It used to be a one to one relationship, gold to dollars, and it hamstrung the economy. Fortunately, just when the American economy most needed to expand its available capital, the gold rush in the Western U.S. and Alaska occurred providing the needed new wealth to fund the developing industrial revolution. But once we went off the metal standards, both gold and silver, and the money supply could be adjusted at will by the Fed, the "new wealth" concept no longer applied. Wealth became nothing but numbers in ledgers, and later on hard drives, that could be manipulated at will by the Fed. But always keep in mind that underpinning the standard of living is more than simple numbers...there must be material resources available to make the necessities and luxuries of life. If the Fed were to suddenly double the money supply, it would not result in an increase in our standard of living, but instead, runaway inflation and a reduction in our standard of living would occur.
Today, the most important industry for almost any nation is manufacturing and export. I said "almost" because some nations are living off the sale of their raw natural resources, especially oil, and that is non sustainable over time if they don't invest the income in sustainable industry for the future.
Export brings us wealth from other countries that is multiplied within our own economy. Without export being greater than import, the economy of a country has to decline over time, and we are now experiencing just the tip of that iceberg. Service industries gain us little or nothing, only manufacturing and export gain us an increase in our true cumulative wealth and standard of living. A country can increase its wealth more quickly if its industry can be supplied by its own raw materials resources, but that isn't necessary to sustain economic growth....the possible exception being energy. Cheap energy is critical, and without it the system may come to a grinding halt no matter how well capitalized. It is possible that the anti-nuclear movement that killed all new nuclear reactor production may have killed a lot more than that...time will tell. BTW, the standard of living in the U.S. has declined for the last four consecutive years, and I doubt that overall trend will be reversed in my lifetime.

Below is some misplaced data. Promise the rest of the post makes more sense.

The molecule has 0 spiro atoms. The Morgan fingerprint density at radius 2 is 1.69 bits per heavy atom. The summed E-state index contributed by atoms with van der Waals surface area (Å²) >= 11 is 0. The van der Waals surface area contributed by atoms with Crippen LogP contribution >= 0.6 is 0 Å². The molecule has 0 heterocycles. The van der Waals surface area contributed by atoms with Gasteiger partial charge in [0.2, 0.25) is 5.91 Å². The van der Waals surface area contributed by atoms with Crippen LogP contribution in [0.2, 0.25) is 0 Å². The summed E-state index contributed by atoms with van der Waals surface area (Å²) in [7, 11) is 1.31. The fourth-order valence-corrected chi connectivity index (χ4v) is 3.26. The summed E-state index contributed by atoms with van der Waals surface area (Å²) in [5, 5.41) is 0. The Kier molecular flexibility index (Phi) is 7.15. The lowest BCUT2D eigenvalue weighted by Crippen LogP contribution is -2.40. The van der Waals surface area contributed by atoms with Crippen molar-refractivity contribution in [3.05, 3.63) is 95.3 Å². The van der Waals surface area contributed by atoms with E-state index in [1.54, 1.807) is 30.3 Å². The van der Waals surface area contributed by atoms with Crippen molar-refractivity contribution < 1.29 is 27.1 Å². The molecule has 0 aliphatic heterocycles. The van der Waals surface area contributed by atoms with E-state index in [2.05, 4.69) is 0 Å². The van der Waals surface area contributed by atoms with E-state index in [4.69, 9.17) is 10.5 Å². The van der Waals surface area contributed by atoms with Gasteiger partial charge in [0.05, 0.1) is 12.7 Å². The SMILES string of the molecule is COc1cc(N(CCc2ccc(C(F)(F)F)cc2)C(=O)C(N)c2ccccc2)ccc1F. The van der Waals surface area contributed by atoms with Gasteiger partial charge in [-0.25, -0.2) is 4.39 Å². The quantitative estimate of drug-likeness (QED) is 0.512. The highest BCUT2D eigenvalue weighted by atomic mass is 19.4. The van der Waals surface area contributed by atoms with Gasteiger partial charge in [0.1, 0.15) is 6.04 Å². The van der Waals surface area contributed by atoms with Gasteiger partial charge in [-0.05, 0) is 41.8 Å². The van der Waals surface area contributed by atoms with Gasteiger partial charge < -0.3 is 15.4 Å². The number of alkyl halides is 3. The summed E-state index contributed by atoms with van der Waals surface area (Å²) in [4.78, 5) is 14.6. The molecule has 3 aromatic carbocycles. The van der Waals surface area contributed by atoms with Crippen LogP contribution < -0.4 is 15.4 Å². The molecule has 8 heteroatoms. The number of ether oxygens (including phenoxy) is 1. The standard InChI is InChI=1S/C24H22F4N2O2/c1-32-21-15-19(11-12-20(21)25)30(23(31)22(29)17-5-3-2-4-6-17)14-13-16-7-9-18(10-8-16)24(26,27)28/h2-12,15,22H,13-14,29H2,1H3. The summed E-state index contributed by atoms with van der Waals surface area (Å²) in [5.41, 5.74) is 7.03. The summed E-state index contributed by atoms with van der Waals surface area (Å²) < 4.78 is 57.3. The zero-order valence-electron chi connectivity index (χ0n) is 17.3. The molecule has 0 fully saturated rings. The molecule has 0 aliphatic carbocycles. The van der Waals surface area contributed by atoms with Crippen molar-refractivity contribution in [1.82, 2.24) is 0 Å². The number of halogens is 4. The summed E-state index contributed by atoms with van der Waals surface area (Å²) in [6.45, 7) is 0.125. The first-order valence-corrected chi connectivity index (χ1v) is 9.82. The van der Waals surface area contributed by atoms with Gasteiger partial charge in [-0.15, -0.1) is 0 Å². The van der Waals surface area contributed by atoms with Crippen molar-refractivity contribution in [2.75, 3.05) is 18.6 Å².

There is a new wrinkle now that is totally changing, or has changed, the world. Despite NAFTA, and other free trade agreements, which are often blamed for our troubles, those changes would almost certainly all have happened on their own due to the medium you are using to receive this email. The Internet has created a "flat" world without boarders so far as the economy is concerned. It, and not NAFTA, is the cause of a developing one world economy. NAFTA just speeded it up. And because of the Internet, and other factors, our unions have now become their own worst enemies.
You can't expect a company to use union labor at $25 an hour to manufacture widgets when it can simply make an order for those same widgets from India or China, via the Internet, and have them made using labor at $5 a day. The Internet, and not NAFTA, or the government, has created a flat playing field for all countries, like it or not. That is good for the third world countries, but for countries like the U.S., it is a huge problem.
The Internet has leveled the playing field, which means the world will theoretically move toward an economic balance, the poor countries gaining in their standard of living, and the wealthy countries decreasing in theirs. There are only so many widgets to go around, no matter how many dollars there are in the money supply. It is easy to blame our companies for going outside the U.S. to buy, or to manufacture goods, but they are not responsible to their employees, only to their stock holders. Liberals, and unions, like to think that a company is ultimately responsible to its employees. That is only true if the employees own the company. A company has to be profitable to exist long term, so it has to do whatever is required of it to insure its profitability and return to investors. If this bothers you, become an investor and get your piece of the pie.
So how will it play out in the long term, I don't know, and neither does anyone else. Not only is the playing field now becoming level, it is a totally new playing field that no one on earth has previous experience with. The new laws of economics are only now being discovered. There is one thing I think that can be said with some assurance of being correct, if you are a younger generation American, you better get a lot of education because you won't be making a living in the blue collar industries we used to depend on. A high school diploma isn't even a beginning. A four year degree, or equivalent in a trade school, is only a starting point. The blue collar jobs are fading from the scene, and with them will go the unions....unless unions are able to adapt as the economic environment they work within changes.